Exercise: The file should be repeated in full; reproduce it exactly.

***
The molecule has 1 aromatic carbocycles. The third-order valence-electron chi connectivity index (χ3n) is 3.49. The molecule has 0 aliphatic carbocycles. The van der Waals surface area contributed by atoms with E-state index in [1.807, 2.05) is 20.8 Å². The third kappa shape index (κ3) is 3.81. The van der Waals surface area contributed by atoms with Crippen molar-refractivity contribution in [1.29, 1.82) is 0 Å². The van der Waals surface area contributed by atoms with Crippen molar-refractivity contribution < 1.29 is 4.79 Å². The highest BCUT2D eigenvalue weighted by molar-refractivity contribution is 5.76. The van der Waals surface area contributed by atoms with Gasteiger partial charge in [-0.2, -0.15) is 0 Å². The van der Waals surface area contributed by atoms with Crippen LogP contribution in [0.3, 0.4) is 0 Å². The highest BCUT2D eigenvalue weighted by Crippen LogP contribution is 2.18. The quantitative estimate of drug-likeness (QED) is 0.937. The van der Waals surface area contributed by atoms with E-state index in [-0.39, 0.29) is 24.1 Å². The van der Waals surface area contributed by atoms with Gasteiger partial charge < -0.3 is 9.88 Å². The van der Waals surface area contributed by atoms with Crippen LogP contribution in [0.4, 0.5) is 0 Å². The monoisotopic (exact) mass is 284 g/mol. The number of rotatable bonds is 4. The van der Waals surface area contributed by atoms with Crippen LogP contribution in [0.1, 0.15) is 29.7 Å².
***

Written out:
The molecule has 1 aromatic carbocycles. The third-order valence-electron chi connectivity index (χ3n) is 3.49. The molecule has 0 aliphatic carbocycles. The van der Waals surface area contributed by atoms with E-state index in [1.807, 2.05) is 20.8 Å². The third kappa shape index (κ3) is 3.81. The van der Waals surface area contributed by atoms with Crippen molar-refractivity contribution in [1.29, 1.82) is 0 Å². The van der Waals surface area contributed by atoms with Crippen molar-refractivity contribution < 1.29 is 4.79 Å². The highest BCUT2D eigenvalue weighted by molar-refractivity contribution is 5.76. The van der Waals surface area contributed by atoms with Gasteiger partial charge in [-0.2, -0.15) is 0 Å². The van der Waals surface area contributed by atoms with Crippen LogP contribution in [0.3, 0.4) is 0 Å². The highest BCUT2D eigenvalue weighted by Crippen LogP contribution is 2.18. The quantitative estimate of drug-likeness (QED) is 0.937. The van der Waals surface area contributed by atoms with E-state index in [-0.39, 0.29) is 24.1 Å². The van der Waals surface area contributed by atoms with Gasteiger partial charge < -0.3 is 9.88 Å². The van der Waals surface area contributed by atoms with Crippen LogP contribution in [0.4, 0.5) is 0 Å². The monoisotopic (exact) mass is 284 g/mol. The number of rotatable bonds is 4. The van der Waals surface area contributed by atoms with Crippen LogP contribution in [0.1, 0.15) is 29.7 Å².